A huge part of a doctor’s job is to help their patients achieve and maintain wellness, longevity and strength. Yet, each doctor has their own theory and approach to achieving such blessings. Current clinical associate professor at NYU Grossman School of Medicine Dr. Brita Roy ’98, whose overall goal is to mitigate health disparities in communities using a “positive health” approach spoke at Skeptics.
A huge component of Dr. Roy’s practice is the emphasis of maintaining “positive health,” to achieve wellness. In addition to talking about her role and the winding path it took to get her here, the health professional seeks to share her conceptual framework of the importance of “collective well-being, and how it can be applied to improve the health and well-being of the Blair community,” she said in a pre-event interview.
Though Dr. Roy is an expert in her field today, when thinking about her chance to speak with young students on the hilltop, she couldn’t help but think about the struggles she faced and how each hurdle crucially impacted her overall journey.
“Careers are long and life truly is a journey,” Dr. Roy starts, “I agree with Headmaster Curran that finding joyful purpose is essential—and you can foster joyful purpose through each phase of learning and life.”
“High school is an influential time and I hope students know that it’s okay not to know exactly what they want to do. The path and journey to finding what inspires them and brings purpose is more important than the destination.”
In the past few years alone, Dr. Roy has been a powerful influence in her Brooklyn community. She was a principal investigator (PI) of numerous studies, including one on using participatory group model building to understand the “interplay of various community-level factors that influence rates of physical activity and gun violence,” according to NYU Langone’s website. A direct result of that study was Dr. Roy’s co-designing of a community-based intervention project that aims to reduce rates of gun violence.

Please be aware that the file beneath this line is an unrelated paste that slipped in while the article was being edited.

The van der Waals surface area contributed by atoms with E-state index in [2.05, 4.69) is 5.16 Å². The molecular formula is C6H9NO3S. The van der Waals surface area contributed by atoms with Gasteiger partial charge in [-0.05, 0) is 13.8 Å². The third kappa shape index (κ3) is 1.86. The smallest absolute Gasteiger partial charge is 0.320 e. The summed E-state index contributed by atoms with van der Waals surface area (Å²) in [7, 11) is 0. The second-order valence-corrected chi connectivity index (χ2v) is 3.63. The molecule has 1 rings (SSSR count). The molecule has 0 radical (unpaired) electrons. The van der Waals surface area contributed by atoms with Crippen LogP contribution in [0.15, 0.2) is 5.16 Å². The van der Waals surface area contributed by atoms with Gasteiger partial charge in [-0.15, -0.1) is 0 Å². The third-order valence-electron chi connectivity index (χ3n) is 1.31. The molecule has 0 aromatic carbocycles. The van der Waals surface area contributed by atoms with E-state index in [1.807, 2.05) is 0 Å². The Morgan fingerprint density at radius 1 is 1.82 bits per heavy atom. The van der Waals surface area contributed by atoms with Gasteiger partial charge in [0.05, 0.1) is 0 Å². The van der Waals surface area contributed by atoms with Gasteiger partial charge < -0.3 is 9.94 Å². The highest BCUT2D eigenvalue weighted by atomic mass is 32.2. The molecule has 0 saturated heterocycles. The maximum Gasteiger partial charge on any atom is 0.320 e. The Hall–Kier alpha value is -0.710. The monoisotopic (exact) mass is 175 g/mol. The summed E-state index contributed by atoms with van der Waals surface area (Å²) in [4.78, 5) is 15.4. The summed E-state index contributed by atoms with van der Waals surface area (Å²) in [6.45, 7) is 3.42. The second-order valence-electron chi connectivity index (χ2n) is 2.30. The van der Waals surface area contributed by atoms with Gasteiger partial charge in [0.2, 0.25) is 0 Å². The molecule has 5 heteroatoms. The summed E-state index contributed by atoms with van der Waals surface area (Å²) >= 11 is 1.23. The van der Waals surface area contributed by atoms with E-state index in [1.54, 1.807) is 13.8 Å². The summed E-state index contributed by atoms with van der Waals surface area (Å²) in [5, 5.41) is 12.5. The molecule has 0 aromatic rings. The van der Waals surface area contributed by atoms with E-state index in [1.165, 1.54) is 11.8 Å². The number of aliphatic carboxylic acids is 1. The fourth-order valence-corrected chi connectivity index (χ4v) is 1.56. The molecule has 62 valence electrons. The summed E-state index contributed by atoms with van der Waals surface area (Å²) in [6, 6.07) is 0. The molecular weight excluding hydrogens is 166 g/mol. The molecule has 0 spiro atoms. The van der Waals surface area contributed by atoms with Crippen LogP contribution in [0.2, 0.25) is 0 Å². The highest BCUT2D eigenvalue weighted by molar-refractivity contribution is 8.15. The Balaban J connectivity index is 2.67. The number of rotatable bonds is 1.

Additionally, she keeps additional community members safe while working as the director for the Community Health and Clinical Outcomes for Beyond Bridges, where she and her team design innovative programs and processes that promote equitable health outcomes across Brooklyn.
After obtaining her dual Medical Doctor and Master of Public Health (MD/MPH) degrees from the University of Michigan in 2009 and completing her residency at the University of Alabama at Birmingham in 2012, Dr. Roy began serving her community in New York City, where she worked as clinical associate professor at NYU Grossman School of Medicine and Director of Community Health and Clinical Outcomes - Beyond Bridges.
History of Skeptics
The Society of Skeptics was established as a forum for students and faculty to discuss and debate important global issues; it has grown to become one of the premier high school lecture series in the United States. Each week, speakers from the political, social, scientific, economic and literary arenas share their unique perspectives with students, who are encouraged to engage with presenters, asking questions and debating points of view.
The program, which is funded in part by the Class of 1968 Society of Skeptics Endowment Fund, is an outgrowth of the Blair International Society, begun in 1937. Forty years later, former history department chair Elliott Trommald, PhD, Hon. ’65, established the modern Skeptics program as a regular forum for student discussion and debate; history teacher Martin Miller, PhD, took over in the mid-1980s and molded the program into a weekly lecture series, one that has since continued without interruption. Under the tutelage of Dr. Miller and his successor, history department chair Jason Beck, Skeptics has featured a wide variety of speakers who are thought-provoking, engaging, accomplished in their respective fields and often controversial. For a listing of upcoming Skeptics programs, please visit Blair’s website.